Have you ever sat down to start a new writing project only to find yourself sitting there, hours later, staring idly at the blank page?
Writing inspiration doesn’t always come easily.
In an ideal world, we always look forward to the blank page, a fresh canvas we can color with ideas and texture with language. When our muse is dancing around, we feel motivated and inspired, so the blank page feels like the start of an exciting adventure.
But if our mind isn’t in the right place, if our muse is on vacation, that same page is nothing but a source of frustration.
When I became a professional copywriter, I had to learn how to write whether the muse was present or not. You know how muses are, fleeting little hooligans. I couldn’t rely on mine all the time. So I learned how to get along without her. That meant coming up with my own writing inspiration.
Outsmarting the Missing Muse
Yes, you can get along without your muse. I won’t lie to you and tell you that writing without your muse is the same. It’s less enjoyable; it takes longer; and it can be frustrating. But you can learn to get along without your muse:
First, figure out why your muse failed to show up. Here are some reasons mine runs off and hides:
- I’m not into this particular project and neither is she.
- The muse’s secret entrance is blocked by my stress, fatigue, or hunger.
- She’s put in her time for the day and has clocked out (the well’s run dry).
Once I recognize the problem, it’s a little easier to cope with the muse’s absence. I still miss her, but now that I know why she’s a no-show, I’m ready to forge ahead without her.
Forget the Muse, Discover Willpower
You see, the secret to facing the blank page without the muse is sheer determination. You achieve this by getting into the right frame of mind and using mind tricks to convince your brain that it can, in fact, function without the muse. I do this by telling myself any or all of the following:
- Once I get the first sentence out, the piece will start to flow.
- I don’t have to get it right (this is a rough draft, after all). I just have to get it written.
- If I hurry up and get this done, I can do something else.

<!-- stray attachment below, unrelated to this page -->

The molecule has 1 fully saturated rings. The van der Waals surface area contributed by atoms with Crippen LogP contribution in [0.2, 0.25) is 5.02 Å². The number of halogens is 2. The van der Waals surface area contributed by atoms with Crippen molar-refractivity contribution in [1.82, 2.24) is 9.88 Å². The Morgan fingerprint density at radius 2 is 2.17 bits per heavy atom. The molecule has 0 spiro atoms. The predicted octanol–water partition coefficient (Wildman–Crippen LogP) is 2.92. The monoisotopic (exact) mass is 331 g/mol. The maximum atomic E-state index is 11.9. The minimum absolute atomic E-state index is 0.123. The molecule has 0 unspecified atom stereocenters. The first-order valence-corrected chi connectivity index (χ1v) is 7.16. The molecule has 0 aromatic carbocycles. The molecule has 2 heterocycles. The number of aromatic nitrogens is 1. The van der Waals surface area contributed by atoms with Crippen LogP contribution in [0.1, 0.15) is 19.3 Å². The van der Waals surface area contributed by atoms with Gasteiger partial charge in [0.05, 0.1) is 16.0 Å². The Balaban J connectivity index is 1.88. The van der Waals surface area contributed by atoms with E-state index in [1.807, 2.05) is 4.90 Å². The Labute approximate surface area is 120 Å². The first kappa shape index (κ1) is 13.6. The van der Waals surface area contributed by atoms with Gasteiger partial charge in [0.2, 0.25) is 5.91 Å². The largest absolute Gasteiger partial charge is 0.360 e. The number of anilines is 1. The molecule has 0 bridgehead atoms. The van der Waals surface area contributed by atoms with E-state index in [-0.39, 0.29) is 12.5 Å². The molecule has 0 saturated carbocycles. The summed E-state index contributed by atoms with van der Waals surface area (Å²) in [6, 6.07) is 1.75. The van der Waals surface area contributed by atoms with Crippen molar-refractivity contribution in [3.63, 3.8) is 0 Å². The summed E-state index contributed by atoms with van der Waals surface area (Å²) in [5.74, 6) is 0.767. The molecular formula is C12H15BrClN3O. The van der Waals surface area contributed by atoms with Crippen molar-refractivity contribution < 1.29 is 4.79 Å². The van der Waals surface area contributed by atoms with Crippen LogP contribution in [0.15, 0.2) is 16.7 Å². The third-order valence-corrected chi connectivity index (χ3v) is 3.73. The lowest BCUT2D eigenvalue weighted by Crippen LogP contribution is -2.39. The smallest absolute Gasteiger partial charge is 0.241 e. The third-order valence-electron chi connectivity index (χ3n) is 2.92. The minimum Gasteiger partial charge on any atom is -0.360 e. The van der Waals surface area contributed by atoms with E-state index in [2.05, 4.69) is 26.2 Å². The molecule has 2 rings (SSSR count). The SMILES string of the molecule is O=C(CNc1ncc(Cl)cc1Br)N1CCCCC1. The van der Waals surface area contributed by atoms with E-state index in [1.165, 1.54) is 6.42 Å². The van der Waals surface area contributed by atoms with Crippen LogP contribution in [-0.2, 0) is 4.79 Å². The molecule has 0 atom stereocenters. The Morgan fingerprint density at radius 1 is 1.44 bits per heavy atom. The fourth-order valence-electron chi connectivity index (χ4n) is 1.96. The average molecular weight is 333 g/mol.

- Just write the first sentence. Then go get a glass of water. Come back and write another sentence. Sometimes taking it slow and breaking it up into small chunks is the best way to get a challenging task done.
Sometimes these simple reminders are all it takes to get your word machine in good working order. By forcing yourself to push ahead or promising yourself a little reward, you can actually convince your brain to become productive without its mischievous little friend. That would be your muse, for anyone who hasn’t been paying attention.
Try a New Approach for Coming up with Writing Inspiration
What? You say these tricks don’t work for you? Don’t worry, I have more magic up my sleeve. After all, I’ve been outsmarting the muse for years.
- Take a break and work on a different writing project.
- Take a break and do something fun for a limited time, and then force yourself to spend twenty minutes writing.
- Take a break and get your blood pumping. Exercise for twenty minutes, take a quick shower, and then write for fifteen minutes.
Be careful when it comes to taking breaks. You don’t want to stare at that blank page for five minutes, take a twenty minute break, and then repeat that cycle all the livelong day. That won’t do you any good. Also, when you take breaks, avoid activities that can stretch into hours of procrastination, like surfing YouTube for your favorite cat videos.
Do you ever wake up in the morning and your muscles are all stiff? You yawn and stretch (and try to come alive). Sometimes your brain needs to do that too. Try a writing warm-up, like a freewrite or a short journal entry. Or turn to some other project that you find more inspiring.
When you switch gears and get your wheels turning on a different project, you can build momentum for when you return to the one that’s giving you a hard time.
And then there’s burnout. Your muse’s little vacation might be attributed to burnout. If you’ve gotten a lot of writing done recently, you might need a bonafide break. Pamper yourself by having some fun. Play with the dog or the kids, or turn up the music and dance around in your underwear.
That brings us to getting the old blood pumping. I’m not a doctor and I don’t play one on TV, so I can’t give you the biological, physiological diatribe about how blood flow and oxygen getting to your brain can make you more alert and get those creative juices flowing. But take my word for it. A little workout can do wonders for encouraging the word current. (Yes, dancing around in your underwear to really loud obnoxious music counts as a workout. Plus it’s fun, so you get two for the price of one.)
When the Muse Returns
When your muse gets back and discovers all the work you’ve done without her, you might want to gloat. This could discourage her from taking any sabbaticals in the future. Maybe you don’t want to hurt her feelings. If she’s sensitive, then gloating might only encourage her to take off more frequently. All muses are different, and I can only suggest you learn how to deal with yours through trial and error. But be sure to feed her plenty of cream puffs and chocolate éclairs.
You know what’s coming next, don’t you? Of course, because I’m so predictable. I want you to tell us all about your muse. How often does she take a vacation? How do you cope with her absence? Have you found ways to write without your muse, or are you totally dependent on her for writing inspiration? Is your muse a dude?
Do you have any tips for how to outsmart the muse and come up with your own writing inspiration? Leave a comment, but don’t tell the muses we’re talking about them…we wouldn’t want it to go to their heads.